For Local Audio News, No More Free Rides
“So you work for NPR!”
I pause a second and consider whether I should begin my lecture. No, it’s not NPR, exactly. KNKX is a local radio station that plays NPR shows. But I cover local news in the Seattle area, so you won’t hear me in Milwaukee or Phoenix. We mix the local content in with the stuff from NPR, which feeds us national and international news. But once in a while NPR will pick up one of my stories and … ah, hell.
“Yeah, I work for NPR.”
This used to be a pretty academic distinction, and not, in my judgment, worth the pedantry required to explain it. Some people knew me from KNKX. Others just NPR. Still others were sure that I worked for the other public radio station, across town. A surprising number of people still believe I work for PBS.
It didn’t used to matter much, because people would all come to the same place to get public-radio content: their local station.
But now that listening is shifting to digital, it’s starting to matter a whole lot more. Those listeners are increasingly cherry-picking their sources, subscribing to This American Life or catching one-off stories from NPR’s website. That cuts the stations, and their hard-working local news staffs, out of the equation.
So we’re now asking listeners to do something they’ve never had to do before: seek out, and pay for, local audio news as a stand-alone product. As a system, we haven’t figured out how to do that yet. And that puts at risk a crucial source of civic news, local culture and the social glue that binds communities.
I’ve spent the last year at Stanford University trying to figure this out, as a John S. Knight Journalism Fellow. Spoiler alert: I fell short of rescuing local journalism. But I’ve gotten my feet wet in a couple of technologies that, while they won’t save us, may point us toward the kind of thinking we’ll need to help navigate a perilous transition to digital.
Those include digital voice assistants — smart speakers like Amazon’s Echo or Google Home (read more about our work on those platforms here).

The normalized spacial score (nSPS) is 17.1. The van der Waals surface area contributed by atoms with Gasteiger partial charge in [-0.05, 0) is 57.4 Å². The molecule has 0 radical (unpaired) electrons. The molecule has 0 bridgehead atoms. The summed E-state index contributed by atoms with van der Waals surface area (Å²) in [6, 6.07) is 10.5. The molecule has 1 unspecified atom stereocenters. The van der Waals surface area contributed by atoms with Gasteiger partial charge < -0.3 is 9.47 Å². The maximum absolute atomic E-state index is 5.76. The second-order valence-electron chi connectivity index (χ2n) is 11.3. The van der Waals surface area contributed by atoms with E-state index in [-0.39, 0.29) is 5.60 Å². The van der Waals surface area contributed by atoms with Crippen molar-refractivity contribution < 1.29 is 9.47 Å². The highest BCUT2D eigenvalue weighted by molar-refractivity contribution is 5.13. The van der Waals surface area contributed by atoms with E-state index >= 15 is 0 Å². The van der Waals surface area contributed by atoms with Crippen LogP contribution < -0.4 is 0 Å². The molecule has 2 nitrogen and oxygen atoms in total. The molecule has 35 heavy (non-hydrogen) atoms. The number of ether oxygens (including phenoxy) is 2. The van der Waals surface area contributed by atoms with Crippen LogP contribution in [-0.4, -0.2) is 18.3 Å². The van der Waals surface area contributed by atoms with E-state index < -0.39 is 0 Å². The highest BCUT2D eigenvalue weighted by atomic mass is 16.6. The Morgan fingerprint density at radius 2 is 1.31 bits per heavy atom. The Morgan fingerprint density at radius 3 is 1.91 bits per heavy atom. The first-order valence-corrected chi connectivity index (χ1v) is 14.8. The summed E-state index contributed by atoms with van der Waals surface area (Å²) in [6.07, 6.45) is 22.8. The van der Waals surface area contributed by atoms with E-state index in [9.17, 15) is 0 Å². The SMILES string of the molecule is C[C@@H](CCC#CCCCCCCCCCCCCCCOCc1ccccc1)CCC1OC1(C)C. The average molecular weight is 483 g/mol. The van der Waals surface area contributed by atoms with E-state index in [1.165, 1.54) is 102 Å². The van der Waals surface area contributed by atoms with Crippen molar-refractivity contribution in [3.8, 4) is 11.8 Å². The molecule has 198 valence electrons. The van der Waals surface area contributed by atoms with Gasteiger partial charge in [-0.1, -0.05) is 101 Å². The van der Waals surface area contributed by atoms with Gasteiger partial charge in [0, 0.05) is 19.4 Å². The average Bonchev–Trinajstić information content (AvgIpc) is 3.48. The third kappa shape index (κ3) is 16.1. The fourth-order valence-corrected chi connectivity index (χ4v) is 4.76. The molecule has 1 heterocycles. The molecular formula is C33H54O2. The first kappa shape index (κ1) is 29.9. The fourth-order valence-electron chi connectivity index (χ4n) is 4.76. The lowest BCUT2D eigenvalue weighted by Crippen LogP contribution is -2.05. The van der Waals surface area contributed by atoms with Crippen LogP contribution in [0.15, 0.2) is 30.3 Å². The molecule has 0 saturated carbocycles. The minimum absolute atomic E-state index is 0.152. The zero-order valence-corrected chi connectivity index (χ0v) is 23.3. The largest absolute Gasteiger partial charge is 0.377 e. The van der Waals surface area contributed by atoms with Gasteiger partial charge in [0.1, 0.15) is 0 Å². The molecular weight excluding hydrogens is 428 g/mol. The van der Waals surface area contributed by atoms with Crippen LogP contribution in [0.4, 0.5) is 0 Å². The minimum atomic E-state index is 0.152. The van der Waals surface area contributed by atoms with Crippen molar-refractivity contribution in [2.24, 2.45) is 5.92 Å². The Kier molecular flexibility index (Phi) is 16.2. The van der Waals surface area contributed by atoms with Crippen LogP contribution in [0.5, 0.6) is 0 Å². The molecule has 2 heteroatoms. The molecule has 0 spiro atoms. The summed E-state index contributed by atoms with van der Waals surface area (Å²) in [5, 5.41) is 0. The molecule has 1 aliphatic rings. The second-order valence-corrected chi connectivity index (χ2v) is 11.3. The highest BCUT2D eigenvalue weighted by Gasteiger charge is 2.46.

And then there are platforms that preserve — or restore — that marriage between local and national content. One of the most promising is the NPR One app, a kind of Pandora for news. It assembles a string of stories for you, learning from what you skip and dishing out more of what you want. And crucially, NPR One uses your location to match you with your local public radio station. It mixes those local stories in with the national, recreating part of the alchemy of broadcast public radio.
Over the last year I’ve worked on ways to make this platform work better for local stations. One problem is that the NPR One tends to lack the flow and continuity of, say, All Things Considered. It sounds a bit like a robot is assembling your news feed. That matters because one of the key reasons people support their local public radio station is that they feel close to the people they hear. We become their smart, slightly dorky friends, so when we come hat-in-hand at pledge drive time, some chunk of them feel compelled to give. It’s just like how you’re more likely to donate to your friend’s Kickstarter project than to some stranger’s.
So how do we establish that kind of loyalty and intimacy with listeners on platforms like NPR One? I worked with my home station to experiment with it, to warm up the sound of the local elements and develop some of the personality that inspires devotion in public-radio listeners.
We added signposts that better branded our local stories. We switched from having many anonymous voices reading story intros to a single host, and let her bring personality and humanity to the writing. And we used the email addresses generated by NPR One listener data to reinforce our relationship through (sparing) direct communications with listeners. We want our NPR One feed to sound like us, so listeners will understand how we add value beyond being a conduit for Fresh Air.
It’s tempting to say that in a free market, listeners vote with their ears. If they’re not seeking out local content, that must mean there’s simply not enough demand for it. But I’m not buying it. For one thing, NPR One data shows that listeners do want those local stories. One of the least-skipped elements of the feed is the local newscast, which follows national headlines right at the top.
Listeners want the local stuff … but maybe we need to be clearer about who makes it. I want people to know that my stories come from KNKX — not PBS. We need to give them frictionless ways to find local content, and make it valuable enough that people will help pay for it.